President Obama visited the National Defense University last week to take another shot (no pun) at defining the war in which the United States is embroiled. He talked about the world-view of the enemy.
He separated America's enemies from its friends.
He framed an American response.
But having had nearly a dozen years to think about it, four of them as President of the United States, he didn't do as well as President George W. Bush did on 20 September 2001 when the smoke was still rising from the World Trade Center:
Contrary to the President, it was never a "global war on terror." It is, said President Bush, against terrorists and the states that harbor and support them. Terrorist networks do not live in The Cloud. They require arms, money, space to hide and train, passports and diplomatic cover to operate; assets that can be provided only by governments. President Bush did not attack Afghanistan to avenge 9-11, but because the Taliban, its government, refused to be accountable for harboring and supporting al Qaeda. He warned them:
The ouster of the Taliban was its punishment. Why we remain there, fighting amorphous enemies of Hamid Karzai when al Qaeda has morphed and spread across the region is much less clear. Perhaps it is because President Obama couldn't admit that President Bush was on the right course from the beginning. In 2009, speaking at the National Archives, Mr. Obama said:
"In other words," the Bush Administration lied and set aside American principles of government to fit his ideological predispositions, and, evidently, cowed "Democrats, Republicans, politicians, journalists and citizens" who "fell silent" before President Bush's enormous ideological power grab. In 2013, Mr. Obama, having to defend his own four years, reflected a different attitude:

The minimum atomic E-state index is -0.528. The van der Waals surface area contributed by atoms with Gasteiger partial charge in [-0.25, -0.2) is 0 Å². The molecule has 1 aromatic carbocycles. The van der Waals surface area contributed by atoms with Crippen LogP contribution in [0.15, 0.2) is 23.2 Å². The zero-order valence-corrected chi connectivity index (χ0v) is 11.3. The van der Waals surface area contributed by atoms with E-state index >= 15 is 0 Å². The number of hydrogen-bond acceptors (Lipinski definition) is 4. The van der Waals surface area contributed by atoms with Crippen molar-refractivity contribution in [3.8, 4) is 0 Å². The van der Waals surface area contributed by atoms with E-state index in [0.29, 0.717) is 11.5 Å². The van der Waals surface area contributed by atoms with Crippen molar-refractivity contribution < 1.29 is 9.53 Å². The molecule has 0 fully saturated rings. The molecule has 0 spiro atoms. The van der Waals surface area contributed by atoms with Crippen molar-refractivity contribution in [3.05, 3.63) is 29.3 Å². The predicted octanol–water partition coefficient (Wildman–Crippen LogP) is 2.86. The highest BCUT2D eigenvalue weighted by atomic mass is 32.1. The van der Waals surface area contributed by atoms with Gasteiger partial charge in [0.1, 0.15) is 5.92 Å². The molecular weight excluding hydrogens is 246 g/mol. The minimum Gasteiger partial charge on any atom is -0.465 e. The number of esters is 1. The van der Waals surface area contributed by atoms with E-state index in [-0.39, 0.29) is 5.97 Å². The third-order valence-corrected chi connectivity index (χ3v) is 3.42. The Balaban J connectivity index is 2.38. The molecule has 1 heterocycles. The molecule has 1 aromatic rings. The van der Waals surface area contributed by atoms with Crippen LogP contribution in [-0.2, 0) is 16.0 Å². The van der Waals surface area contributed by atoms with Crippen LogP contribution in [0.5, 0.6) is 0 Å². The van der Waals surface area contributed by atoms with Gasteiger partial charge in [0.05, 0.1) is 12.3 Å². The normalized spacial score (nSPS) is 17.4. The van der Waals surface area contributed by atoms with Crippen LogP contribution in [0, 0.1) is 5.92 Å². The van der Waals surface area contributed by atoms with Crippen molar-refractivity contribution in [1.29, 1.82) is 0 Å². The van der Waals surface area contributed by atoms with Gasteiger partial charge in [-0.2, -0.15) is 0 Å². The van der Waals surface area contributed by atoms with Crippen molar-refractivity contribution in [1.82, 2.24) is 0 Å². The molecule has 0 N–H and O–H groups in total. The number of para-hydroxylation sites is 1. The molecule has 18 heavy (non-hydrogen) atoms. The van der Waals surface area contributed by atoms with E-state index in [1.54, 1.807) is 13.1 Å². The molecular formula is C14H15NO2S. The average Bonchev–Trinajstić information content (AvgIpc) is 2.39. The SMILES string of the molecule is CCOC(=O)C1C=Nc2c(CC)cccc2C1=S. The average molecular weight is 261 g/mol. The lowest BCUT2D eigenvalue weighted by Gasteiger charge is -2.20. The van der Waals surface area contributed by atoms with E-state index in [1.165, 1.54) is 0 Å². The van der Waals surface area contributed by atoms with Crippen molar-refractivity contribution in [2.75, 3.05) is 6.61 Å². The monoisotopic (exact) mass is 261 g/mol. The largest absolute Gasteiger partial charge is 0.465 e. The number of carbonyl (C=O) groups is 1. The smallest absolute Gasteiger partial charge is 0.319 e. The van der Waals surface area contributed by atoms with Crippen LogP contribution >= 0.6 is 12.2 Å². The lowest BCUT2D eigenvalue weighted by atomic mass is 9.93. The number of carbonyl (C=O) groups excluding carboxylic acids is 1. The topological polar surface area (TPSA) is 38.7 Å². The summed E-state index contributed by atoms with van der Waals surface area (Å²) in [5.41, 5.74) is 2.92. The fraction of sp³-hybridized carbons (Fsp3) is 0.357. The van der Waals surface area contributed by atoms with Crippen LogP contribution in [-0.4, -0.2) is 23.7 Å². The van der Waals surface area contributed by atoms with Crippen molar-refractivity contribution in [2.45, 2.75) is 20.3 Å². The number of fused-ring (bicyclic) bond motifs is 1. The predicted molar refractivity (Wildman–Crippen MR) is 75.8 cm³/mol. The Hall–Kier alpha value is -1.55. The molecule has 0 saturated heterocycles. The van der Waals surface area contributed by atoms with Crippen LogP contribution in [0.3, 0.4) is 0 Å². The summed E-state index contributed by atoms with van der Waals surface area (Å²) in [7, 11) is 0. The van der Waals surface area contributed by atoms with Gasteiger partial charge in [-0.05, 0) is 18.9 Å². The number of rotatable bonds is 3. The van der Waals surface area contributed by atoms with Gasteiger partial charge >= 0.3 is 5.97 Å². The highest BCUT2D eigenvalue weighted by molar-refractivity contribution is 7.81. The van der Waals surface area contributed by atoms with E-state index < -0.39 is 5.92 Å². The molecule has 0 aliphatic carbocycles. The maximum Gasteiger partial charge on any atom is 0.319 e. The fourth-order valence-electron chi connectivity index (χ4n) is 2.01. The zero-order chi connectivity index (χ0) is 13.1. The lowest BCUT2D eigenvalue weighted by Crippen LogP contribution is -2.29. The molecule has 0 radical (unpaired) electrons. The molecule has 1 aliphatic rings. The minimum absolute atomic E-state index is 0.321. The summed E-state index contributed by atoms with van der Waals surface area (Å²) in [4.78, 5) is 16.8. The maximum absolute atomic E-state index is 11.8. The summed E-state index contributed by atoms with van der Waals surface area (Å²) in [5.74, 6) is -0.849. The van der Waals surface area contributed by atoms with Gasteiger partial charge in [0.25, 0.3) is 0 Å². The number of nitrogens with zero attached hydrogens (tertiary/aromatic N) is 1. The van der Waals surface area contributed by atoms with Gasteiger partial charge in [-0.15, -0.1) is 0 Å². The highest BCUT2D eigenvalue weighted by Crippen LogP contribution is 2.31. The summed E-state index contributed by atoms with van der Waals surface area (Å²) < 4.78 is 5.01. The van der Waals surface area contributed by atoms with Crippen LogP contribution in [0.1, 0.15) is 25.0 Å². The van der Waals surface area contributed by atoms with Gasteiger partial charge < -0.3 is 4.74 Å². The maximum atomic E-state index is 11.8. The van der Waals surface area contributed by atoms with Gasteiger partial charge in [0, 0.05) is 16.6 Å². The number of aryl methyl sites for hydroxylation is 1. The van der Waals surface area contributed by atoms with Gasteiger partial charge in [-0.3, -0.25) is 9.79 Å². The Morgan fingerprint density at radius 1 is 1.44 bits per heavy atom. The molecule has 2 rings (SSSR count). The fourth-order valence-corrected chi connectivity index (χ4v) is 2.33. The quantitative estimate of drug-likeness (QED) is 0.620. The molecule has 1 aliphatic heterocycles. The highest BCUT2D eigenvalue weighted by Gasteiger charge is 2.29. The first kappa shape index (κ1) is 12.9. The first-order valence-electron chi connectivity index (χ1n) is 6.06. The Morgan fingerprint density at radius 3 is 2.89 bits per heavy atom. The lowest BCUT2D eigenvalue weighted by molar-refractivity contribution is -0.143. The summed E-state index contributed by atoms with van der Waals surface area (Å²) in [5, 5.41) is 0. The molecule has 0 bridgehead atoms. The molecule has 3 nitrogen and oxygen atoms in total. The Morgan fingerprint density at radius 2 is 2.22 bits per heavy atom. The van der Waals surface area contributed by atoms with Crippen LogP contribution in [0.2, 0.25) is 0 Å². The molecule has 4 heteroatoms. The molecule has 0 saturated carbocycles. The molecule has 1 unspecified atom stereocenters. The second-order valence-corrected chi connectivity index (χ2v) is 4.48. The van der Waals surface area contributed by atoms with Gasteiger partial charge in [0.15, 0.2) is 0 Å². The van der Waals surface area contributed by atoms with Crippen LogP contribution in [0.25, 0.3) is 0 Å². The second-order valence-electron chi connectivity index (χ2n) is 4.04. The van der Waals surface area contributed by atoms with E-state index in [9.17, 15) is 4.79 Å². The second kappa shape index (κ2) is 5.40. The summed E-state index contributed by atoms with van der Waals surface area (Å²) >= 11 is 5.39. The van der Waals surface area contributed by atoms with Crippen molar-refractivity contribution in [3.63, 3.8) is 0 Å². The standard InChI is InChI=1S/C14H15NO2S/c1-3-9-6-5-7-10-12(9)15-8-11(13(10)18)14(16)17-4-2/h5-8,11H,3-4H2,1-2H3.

Now the President now sees "the war" as "just" and more important, as "proportional." But with daily reports about drone strikes, Benghazi, the IRS, the FBI wiretapping and seizing the private e-mails of reporters, Mr. Obama was forced to bow to public and congressional concerns about Executive overreach. "Unless we discipline our thinking, our definitions, our actions," he said, "We may be drawn into more wars we don't need to fight, or continue to grant Presidents unbound powers more suited for traditional armed conflicts between nation states.
But part of the war is in nation states. While al Qaeda launched the 9/11 attacks, the war against the United States, Israel and the West began with the 1979 Islamic Revolution in Iran. The Argentine Jewish Center and Israeli Embassy bombings in Argentina; the American Embassy bombings in East Africa; the French and American Embassies and the Marine barracks bombings in Lebanon were orchestrated by Iran and its proxies before 9-11.
Today there are both Sunni and Shiite terrorists and state sponsors. Iran on the Shiite side, of course, but Saudi Arabia, Qatar and sometimes Turkey provide money, arms and training to Sunni radicals. Al Qaeda, Hezb'allah, the al-Nusra Front, the Muslim Brotherhood, Hamas, and the Assad's Alawite government are all players; Chechens, too. They despise and fight one another -- the monstrous bloodshed in Syria, Lebanon and Iraq has nothing to do with the West -- and despise the West on parallel, rather than congruent, paths. The enemy of my enemy can just as easily be my enemy as not.
Even the "unbounded powers" the President fears won't "end the war" if the war remains without definition. George W's "war against terrorists and the states that harbor and support them" might be a place to start.
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